This 35-minute HIIT workout is perfect for beginners and requires zero equipment

Woman doing forward lunge
(Image credit: Shutterstock)

If you’re short on time and looking to work up a sweat, high-intensity interval training is one of the best things you can do. HIIT training can burn a huge amount of calories in a relatively short amount of time, plus it boosts your metabolic rate, meaning you’ll burn calories for a few hours after you’ve finished your workout.

Unlike heading out for a 30-minute jog, or spending time spinning on an exercise bike, during a HIIT workout, intense exercise is alternated with low-intensity recovery periods. Typically a HIIT workout will be between 10 to 40 minutes long. 

But where do you start? If you’re looking for a home-workout to get your heart rate up, we’ve found it. Alex Crockford, the creator of the CrockFit fitness app, has created a beginner-friendly HIIT workout that requires zero equipment for Tom’s Guide. All you’ll need is an exercise mat (we’ve found the best yoga mats that double as exercise mats here) and yourself. 

A 35-minute HIIT workout suitable for beginners: 

The key focus in this workout is to build full-body strength and cardio fitness. It will take a total of 35 minutes to complete, with a warm-up of four minutes. The main part of the workout is a circuit of eight exercises — you’ll work for 40 seconds, and rest for 20 seconds, repeating the circuit three times. 


For the warm-up, perform each of the following exercises for 30-seconds: 

Arm circles: To do arm circles, stand with your legs shoulder-width apart and your arms outstretched to your sides. Think about drawing small circles with your fingers as you move your arms. 

Torso rotation: To do a standing torso rotation, slowly move your torso from side to side, focusing on moving with your trunk.

Reach down, reach up: This one is as simple as it sounds, reach down to your toes, then reach your arms up above your head to the sky.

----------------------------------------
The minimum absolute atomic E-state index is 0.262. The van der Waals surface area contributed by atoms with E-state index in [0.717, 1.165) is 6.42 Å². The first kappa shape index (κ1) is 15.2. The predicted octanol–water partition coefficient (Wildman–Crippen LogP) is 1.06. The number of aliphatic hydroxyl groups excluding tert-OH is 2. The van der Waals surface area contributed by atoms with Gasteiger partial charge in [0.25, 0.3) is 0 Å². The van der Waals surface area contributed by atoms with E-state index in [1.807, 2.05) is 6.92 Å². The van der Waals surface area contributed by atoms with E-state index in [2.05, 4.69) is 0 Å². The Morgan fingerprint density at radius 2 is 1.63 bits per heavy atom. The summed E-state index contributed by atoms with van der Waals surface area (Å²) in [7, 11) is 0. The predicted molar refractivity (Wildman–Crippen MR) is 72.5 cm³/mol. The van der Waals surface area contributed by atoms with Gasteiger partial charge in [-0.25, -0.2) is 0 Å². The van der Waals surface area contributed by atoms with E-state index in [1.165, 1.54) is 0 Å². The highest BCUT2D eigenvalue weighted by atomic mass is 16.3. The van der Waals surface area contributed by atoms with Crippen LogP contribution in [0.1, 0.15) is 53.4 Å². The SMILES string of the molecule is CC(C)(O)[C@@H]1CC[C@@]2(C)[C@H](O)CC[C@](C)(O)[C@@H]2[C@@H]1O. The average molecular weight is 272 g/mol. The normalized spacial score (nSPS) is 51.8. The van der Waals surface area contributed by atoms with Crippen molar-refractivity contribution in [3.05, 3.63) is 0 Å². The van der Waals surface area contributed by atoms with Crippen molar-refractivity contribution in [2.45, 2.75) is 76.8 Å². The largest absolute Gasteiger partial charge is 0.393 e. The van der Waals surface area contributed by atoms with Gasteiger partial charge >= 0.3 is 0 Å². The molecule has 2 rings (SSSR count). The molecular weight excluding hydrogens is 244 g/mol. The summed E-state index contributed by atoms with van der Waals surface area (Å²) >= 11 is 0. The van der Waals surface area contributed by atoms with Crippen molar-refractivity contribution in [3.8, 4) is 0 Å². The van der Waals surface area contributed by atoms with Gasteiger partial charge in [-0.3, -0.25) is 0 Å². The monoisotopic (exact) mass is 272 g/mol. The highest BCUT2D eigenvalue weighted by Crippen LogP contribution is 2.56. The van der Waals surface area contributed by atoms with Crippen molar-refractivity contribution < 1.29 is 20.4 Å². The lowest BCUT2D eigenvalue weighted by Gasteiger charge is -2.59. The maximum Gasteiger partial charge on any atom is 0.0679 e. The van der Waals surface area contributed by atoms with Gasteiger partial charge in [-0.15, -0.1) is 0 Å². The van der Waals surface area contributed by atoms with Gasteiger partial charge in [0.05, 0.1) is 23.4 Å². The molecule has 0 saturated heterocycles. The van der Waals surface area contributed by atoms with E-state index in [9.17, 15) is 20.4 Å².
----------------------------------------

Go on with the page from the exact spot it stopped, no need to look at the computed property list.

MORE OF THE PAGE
Downward dog walk: Start in a downward dog position, and slowly bend and flex each knee, as if you are walking. 

Climb stepper stretch (left): Step your left foot forward and keep a slight bend in the front knee, your right leg should be straight, and you should feel the stretch down your back leg. 

Climb stepper stretch (right): Repeat the stretch above, but step your right leg forward. 

Bird dog: To do a bird dog, start on your hands and knees in a tabletop position. Slowly extend your right arm and stretch your left leg out behind you, pause, before returning to your starting position and repeating the move on the opposite side. 

Jog on the spot: This one is exactly as it sounds — jog on the spot for 30 seconds to get your heart rate up. 

Main circuit:

For the main circuit, repeat the following circuit three times, with a 60-second rest between each circuit. This part of the workout will take 28 minutes. Perform each exercise for 40 seconds and rest for 20 seconds. 

Alternate forward lunge: To do a forward lunge, start at the back of your mat with your feet shoulder-width apart. Engage your glutes (squeeze them together) and brace your core as you step forward with your right or left foot, making sure your legs stay shoulder-width apart and your hips stay facing forward. Keeping your spine perpendicular to the floor, lower your body to the ground until both legs are at a 90-degree angle. The front knee should be over the front ankle, and your back knee should be underneath your hip. Press back from the front foot into your starting position and repeat the move on the other side. 

Read more on how to do a lunge here. 

Push-up: To do a push-up, start by getting into a plank position, with your weight underneath your shoulders and your palms flat on the floor, shoulder-width apart. Straighten your arms and engage your abs, thinking about sucking your belly button into your spine.You should have a straight line from your heels to the crown of your head. Slowly, with control, bend your arms and lower your chest to the floor, pause, then raise back to your starting position.